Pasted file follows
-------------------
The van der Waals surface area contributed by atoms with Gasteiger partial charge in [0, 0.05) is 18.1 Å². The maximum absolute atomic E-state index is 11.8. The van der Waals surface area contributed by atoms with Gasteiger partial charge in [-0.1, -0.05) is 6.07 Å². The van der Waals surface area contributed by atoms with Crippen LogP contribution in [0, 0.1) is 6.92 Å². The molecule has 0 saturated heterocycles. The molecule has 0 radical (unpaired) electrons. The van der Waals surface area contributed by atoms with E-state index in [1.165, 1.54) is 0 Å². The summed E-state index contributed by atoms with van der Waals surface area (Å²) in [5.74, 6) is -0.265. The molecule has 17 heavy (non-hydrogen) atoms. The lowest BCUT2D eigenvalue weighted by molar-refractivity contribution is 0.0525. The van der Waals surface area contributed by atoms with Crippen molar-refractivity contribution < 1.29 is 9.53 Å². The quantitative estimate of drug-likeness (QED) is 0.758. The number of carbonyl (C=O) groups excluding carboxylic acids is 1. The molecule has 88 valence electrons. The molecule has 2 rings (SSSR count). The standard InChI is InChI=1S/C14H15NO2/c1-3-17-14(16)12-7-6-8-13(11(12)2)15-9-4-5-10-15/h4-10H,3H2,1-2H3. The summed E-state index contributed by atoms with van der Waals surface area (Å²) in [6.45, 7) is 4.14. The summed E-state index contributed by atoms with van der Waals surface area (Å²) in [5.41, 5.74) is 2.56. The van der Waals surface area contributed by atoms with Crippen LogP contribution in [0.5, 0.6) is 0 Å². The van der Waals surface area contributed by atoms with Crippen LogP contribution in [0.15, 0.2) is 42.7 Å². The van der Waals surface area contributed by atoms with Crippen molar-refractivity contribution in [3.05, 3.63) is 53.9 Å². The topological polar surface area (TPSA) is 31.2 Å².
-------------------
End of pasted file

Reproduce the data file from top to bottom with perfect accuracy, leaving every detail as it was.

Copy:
The van der Waals surface area contributed by atoms with Gasteiger partial charge in [0, 0.05) is 18.1 Å². The maximum absolute atomic E-state index is 11.8. The van der Waals surface area contributed by atoms with Gasteiger partial charge in [-0.1, -0.05) is 6.07 Å². The van der Waals surface area contributed by atoms with Crippen LogP contribution in [0, 0.1) is 6.92 Å². The molecule has 0 saturated heterocycles. The molecule has 0 radical (unpaired) electrons. The van der Waals surface area contributed by atoms with E-state index in [1.165, 1.54) is 0 Å². The summed E-state index contributed by atoms with van der Waals surface area (Å²) in [5.74, 6) is -0.265. The molecule has 17 heavy (non-hydrogen) atoms. The lowest BCUT2D eigenvalue weighted by molar-refractivity contribution is 0.0525. The van der Waals surface area contributed by atoms with Crippen molar-refractivity contribution < 1.29 is 9.53 Å². The quantitative estimate of drug-likeness (QED) is 0.758. The number of carbonyl (C=O) groups excluding carboxylic acids is 1. The molecule has 88 valence electrons. The molecule has 2 rings (SSSR count). The standard InChI is InChI=1S/C14H15NO2/c1-3-17-14(16)12-7-6-8-13(11(12)2)15-9-4-5-10-15/h4-10H,3H2,1-2H3. The summed E-state index contributed by atoms with van der Waals surface area (Å²) in [6.45, 7) is 4.14. The summed E-state index contributed by atoms with van der Waals surface area (Å²) in [5.41, 5.74) is 2.56. The van der Waals surface area contributed by atoms with Crippen LogP contribution in [0.5, 0.6) is 0 Å². The van der Waals surface area contributed by atoms with Crippen LogP contribution in [0.15, 0.2) is 42.7 Å². The van der Waals surface area contributed by atoms with Crippen molar-refractivity contribution in [3.05, 3.63) is 53.9 Å². The topological polar surface area (TPSA) is 31.2 Å².